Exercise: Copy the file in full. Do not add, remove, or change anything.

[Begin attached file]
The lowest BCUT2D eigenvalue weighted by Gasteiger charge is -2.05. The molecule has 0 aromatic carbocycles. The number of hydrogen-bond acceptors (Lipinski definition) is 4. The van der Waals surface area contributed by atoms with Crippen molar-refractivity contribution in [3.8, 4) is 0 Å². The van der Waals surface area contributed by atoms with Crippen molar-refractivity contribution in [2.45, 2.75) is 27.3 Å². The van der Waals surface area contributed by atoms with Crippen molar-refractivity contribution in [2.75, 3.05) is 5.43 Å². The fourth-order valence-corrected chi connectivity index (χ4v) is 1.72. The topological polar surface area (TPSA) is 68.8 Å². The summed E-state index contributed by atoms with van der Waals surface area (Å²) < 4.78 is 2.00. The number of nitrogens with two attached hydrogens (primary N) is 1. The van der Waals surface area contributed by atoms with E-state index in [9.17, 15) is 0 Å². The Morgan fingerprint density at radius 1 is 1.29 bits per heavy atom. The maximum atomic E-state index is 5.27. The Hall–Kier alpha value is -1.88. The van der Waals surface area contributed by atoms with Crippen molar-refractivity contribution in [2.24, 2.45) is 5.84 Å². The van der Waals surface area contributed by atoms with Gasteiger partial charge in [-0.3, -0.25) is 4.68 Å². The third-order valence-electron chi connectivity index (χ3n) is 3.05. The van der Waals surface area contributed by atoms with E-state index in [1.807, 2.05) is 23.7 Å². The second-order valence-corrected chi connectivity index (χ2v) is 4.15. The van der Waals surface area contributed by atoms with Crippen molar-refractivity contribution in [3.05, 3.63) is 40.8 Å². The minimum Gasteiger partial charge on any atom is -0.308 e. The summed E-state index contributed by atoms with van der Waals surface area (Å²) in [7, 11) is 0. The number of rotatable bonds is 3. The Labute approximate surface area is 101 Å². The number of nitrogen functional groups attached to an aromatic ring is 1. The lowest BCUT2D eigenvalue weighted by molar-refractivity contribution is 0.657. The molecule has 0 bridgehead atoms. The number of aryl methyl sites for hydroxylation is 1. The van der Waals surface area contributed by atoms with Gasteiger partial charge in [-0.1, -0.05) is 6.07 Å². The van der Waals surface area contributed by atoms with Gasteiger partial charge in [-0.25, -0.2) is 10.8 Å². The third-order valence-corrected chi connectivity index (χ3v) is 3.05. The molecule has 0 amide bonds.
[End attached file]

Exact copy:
The lowest BCUT2D eigenvalue weighted by Gasteiger charge is -2.05. The molecule has 0 aromatic carbocycles. The number of hydrogen-bond acceptors (Lipinski definition) is 4. The van der Waals surface area contributed by atoms with Crippen molar-refractivity contribution in [3.8, 4) is 0 Å². The van der Waals surface area contributed by atoms with Crippen molar-refractivity contribution in [2.45, 2.75) is 27.3 Å². The van der Waals surface area contributed by atoms with Crippen molar-refractivity contribution in [2.75, 3.05) is 5.43 Å². The fourth-order valence-corrected chi connectivity index (χ4v) is 1.72. The topological polar surface area (TPSA) is 68.8 Å². The summed E-state index contributed by atoms with van der Waals surface area (Å²) < 4.78 is 2.00. The number of nitrogens with two attached hydrogens (primary N) is 1. The van der Waals surface area contributed by atoms with E-state index in [9.17, 15) is 0 Å². The Morgan fingerprint density at radius 1 is 1.29 bits per heavy atom. The maximum atomic E-state index is 5.27. The Hall–Kier alpha value is -1.88. The van der Waals surface area contributed by atoms with Crippen molar-refractivity contribution in [2.24, 2.45) is 5.84 Å². The van der Waals surface area contributed by atoms with Gasteiger partial charge in [-0.3, -0.25) is 4.68 Å². The third-order valence-electron chi connectivity index (χ3n) is 3.05. The van der Waals surface area contributed by atoms with E-state index in [1.807, 2.05) is 23.7 Å². The second-order valence-corrected chi connectivity index (χ2v) is 4.15. The van der Waals surface area contributed by atoms with Crippen molar-refractivity contribution in [3.05, 3.63) is 40.8 Å². The minimum Gasteiger partial charge on any atom is -0.308 e. The summed E-state index contributed by atoms with van der Waals surface area (Å²) in [7, 11) is 0. The number of rotatable bonds is 3. The Labute approximate surface area is 101 Å². The number of nitrogen functional groups attached to an aromatic ring is 1. The lowest BCUT2D eigenvalue weighted by molar-refractivity contribution is 0.657. The molecule has 0 bridgehead atoms. The number of aryl methyl sites for hydroxylation is 1. The van der Waals surface area contributed by atoms with Gasteiger partial charge in [-0.1, -0.05) is 6.07 Å². The van der Waals surface area contributed by atoms with Gasteiger partial charge in [-0.25, -0.2) is 10.8 Å². The third-order valence-corrected chi connectivity index (χ3v) is 3.05. The molecule has 0 amide bonds.